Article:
Paraffin Oil Based Decking Stains  5/5 (11)

This post was updated on May 1, 2024

Paraffin Oil Based Decking Stains

We appreciate you visiting Deckstainhelp.com as we continue to be your go-to source for the latest in deck restoration news and trending topics through 2024. Below, we talk about Paraffin Oil Based Decking Stains. Feel free to leave a comment below with any pictures you may have.


Paraffin Oil-Based Stains

Most deck stain manufacturers today use both synthetic and natural oils in their products. There are several types of oils that are used in oil-based deck stains. Paraffin Oil is one of the more common types of oil used today.

Pros of Paraffin Oil-Based Stains

Paraffin is an excellent penetrating oil. Deck stains containing paraffin oil penetrate deep into all wood types. It conditions the wood while preventing UV fading and water damage.

Paraffin oil penetrates so well that it is recommended for newer wood decks. The newer the wood the denser it is. Some deck stains will not penetrate the newer dense wood and will remain on top of the surface. Paraffin deck stains are able to penetrate newer more dense wood for optimal absorption and outstanding protection.

Paraffin oils are user-friendly and easy to apply. Paraffin oil wood stains are an excellent choice for the DIY project. They apply very easily with little to no overlap marks and with little back brushing due to the superb absorption rate.

The paraffin deck stains also maintain fairly easily. They won’t peel or flake off like some stains. They simply fade over time and can be easily removed with a deck stain stripper before a new coat is applied.

Another great advantage of the paraffin type oil stains is that they are more natural-looking. They penetrate so well that they actually enhance the beauty of the wood as opposed to covering it up or hiding it.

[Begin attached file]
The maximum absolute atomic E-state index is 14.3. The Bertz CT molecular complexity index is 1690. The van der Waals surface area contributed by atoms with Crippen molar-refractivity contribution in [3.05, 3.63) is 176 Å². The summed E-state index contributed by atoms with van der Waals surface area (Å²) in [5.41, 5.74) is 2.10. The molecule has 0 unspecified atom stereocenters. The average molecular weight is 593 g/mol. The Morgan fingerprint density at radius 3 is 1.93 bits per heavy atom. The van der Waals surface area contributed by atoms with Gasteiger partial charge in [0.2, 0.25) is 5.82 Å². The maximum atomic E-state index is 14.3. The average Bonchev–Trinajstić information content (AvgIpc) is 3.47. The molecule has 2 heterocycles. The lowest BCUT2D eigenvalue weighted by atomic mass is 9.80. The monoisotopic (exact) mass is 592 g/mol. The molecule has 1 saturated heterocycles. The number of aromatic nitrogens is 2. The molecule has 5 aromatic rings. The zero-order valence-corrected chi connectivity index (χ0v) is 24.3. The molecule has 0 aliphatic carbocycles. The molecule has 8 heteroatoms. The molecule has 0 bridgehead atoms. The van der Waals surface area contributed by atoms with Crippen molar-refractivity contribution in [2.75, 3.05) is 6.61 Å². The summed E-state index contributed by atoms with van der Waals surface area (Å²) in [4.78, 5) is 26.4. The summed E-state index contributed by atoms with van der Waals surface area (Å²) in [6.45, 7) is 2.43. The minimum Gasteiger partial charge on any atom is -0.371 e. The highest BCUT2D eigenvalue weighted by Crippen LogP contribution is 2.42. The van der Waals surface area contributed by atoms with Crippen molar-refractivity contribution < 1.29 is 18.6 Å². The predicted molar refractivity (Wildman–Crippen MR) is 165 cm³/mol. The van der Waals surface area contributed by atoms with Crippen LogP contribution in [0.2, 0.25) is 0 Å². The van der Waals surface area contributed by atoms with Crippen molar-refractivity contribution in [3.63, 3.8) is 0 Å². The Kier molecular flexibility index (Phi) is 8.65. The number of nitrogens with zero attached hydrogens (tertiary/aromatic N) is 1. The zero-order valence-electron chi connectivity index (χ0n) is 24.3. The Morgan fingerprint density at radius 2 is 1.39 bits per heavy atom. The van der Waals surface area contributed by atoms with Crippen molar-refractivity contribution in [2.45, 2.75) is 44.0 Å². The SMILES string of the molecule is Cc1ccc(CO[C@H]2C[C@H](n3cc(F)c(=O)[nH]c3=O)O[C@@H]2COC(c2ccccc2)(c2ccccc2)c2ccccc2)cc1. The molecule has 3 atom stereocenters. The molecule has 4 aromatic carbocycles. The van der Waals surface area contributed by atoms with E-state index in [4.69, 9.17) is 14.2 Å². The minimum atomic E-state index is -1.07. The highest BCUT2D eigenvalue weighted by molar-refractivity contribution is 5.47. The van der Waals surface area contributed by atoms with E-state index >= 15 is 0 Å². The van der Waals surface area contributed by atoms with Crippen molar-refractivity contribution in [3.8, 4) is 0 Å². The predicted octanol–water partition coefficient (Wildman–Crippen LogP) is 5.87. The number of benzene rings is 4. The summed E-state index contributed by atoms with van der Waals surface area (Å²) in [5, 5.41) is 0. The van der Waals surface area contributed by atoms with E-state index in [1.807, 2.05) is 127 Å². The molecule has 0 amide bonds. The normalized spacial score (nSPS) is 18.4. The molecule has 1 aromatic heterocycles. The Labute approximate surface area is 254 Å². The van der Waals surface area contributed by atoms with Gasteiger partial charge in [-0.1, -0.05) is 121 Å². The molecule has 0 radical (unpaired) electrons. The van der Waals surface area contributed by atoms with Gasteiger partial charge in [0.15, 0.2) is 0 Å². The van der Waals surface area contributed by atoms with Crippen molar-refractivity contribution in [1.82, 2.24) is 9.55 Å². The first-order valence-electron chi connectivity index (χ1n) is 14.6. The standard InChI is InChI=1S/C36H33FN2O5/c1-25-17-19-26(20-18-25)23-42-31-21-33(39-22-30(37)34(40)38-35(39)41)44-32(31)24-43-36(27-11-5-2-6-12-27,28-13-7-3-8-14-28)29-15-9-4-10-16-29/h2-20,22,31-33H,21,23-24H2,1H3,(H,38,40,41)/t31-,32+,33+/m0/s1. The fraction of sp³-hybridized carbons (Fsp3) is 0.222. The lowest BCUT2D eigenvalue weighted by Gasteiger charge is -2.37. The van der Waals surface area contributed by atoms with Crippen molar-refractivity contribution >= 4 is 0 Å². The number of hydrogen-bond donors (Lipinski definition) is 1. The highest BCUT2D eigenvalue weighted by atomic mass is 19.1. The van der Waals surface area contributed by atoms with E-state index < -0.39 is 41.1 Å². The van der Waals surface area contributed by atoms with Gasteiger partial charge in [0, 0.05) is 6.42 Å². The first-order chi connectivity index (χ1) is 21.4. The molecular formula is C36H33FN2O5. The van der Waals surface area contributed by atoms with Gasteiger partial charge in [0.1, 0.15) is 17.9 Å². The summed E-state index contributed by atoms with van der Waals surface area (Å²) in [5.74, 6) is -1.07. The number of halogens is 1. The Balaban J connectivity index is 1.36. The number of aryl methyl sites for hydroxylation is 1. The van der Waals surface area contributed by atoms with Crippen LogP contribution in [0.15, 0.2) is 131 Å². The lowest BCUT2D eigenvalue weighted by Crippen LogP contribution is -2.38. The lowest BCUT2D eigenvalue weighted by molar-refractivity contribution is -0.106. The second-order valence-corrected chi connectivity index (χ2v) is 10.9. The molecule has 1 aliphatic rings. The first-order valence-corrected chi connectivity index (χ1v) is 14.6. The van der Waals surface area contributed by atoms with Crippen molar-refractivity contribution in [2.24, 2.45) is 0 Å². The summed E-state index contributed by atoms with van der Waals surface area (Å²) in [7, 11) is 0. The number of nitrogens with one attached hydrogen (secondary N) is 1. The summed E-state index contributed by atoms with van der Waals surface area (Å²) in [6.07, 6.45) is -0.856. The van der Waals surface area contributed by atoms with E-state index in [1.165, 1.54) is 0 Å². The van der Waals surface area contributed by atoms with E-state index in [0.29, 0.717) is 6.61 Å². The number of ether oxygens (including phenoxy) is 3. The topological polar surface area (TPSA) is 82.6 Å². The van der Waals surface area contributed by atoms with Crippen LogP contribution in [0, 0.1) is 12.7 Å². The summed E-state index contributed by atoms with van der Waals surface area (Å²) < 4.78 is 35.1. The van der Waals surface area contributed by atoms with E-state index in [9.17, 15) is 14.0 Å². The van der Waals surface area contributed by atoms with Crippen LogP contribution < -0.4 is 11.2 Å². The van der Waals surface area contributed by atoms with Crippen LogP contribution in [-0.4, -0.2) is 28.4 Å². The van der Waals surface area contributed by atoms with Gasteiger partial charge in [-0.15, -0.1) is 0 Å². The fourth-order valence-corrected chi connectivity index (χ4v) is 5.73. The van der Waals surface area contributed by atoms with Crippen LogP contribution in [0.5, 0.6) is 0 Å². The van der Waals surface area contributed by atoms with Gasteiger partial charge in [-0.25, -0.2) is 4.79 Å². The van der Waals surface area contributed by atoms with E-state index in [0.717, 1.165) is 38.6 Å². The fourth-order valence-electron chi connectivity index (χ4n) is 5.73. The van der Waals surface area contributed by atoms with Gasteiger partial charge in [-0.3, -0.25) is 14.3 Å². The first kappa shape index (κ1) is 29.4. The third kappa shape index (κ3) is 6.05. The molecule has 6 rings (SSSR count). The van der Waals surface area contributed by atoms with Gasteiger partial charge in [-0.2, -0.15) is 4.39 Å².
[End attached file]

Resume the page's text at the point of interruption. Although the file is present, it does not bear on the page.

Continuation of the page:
Cons of Paraffin Deck Stains

One of the downsides to paraffin oil wood stain is a strong odor. You will definitely notice a stronger odor with paraffin stains than some other stains. But once the stain cures the smell does go away.

Some paraffin deck stains can take a little longer to dry and cure than other stains. This means staying off the deck a little longer once it’s applied. Read the manufacturer’s suggested drying times. Be careful to not walk on or place items back on a deck that hasn’t met those recommendations.

Paraffin stains can be more prone to mold and mildew and may darken over a period of time. Regular deck maintenance can prevent this occurrence from happening.

Paraffin Deck Stain Photos

Please Rate This. You may also post comments or ask questions below.

author avatar
Scott Paul ~ Restoring Wood & Decks Since 1993 Owner
As an article and comment contributor to the site, Scott has been around the pressure washing industry since attending college. In 1993 he started his first company called Oakland Pressure Wash specializing in exterior pressure washing and deck staining. That company evolved into OPW L.L.C. shortly thereafter concentrating more on exterior wood and deck restoration. Scott and his Deck Cleaning Michigan company have restored over 10,000 decks in the Metro Detroit area since the early years. He has become an authority in the deck restoration industry and has contributed to numerous wood restoration forums and informative sites. All the products he suggests through this site are sold through online sites and in retail stores, allowing the consumer to choose their own means of purchase. Scott’s eCommerce sites do sell many top brands he endorses and if you appreciate any of the help he has offered then feel free to purchase from one of them.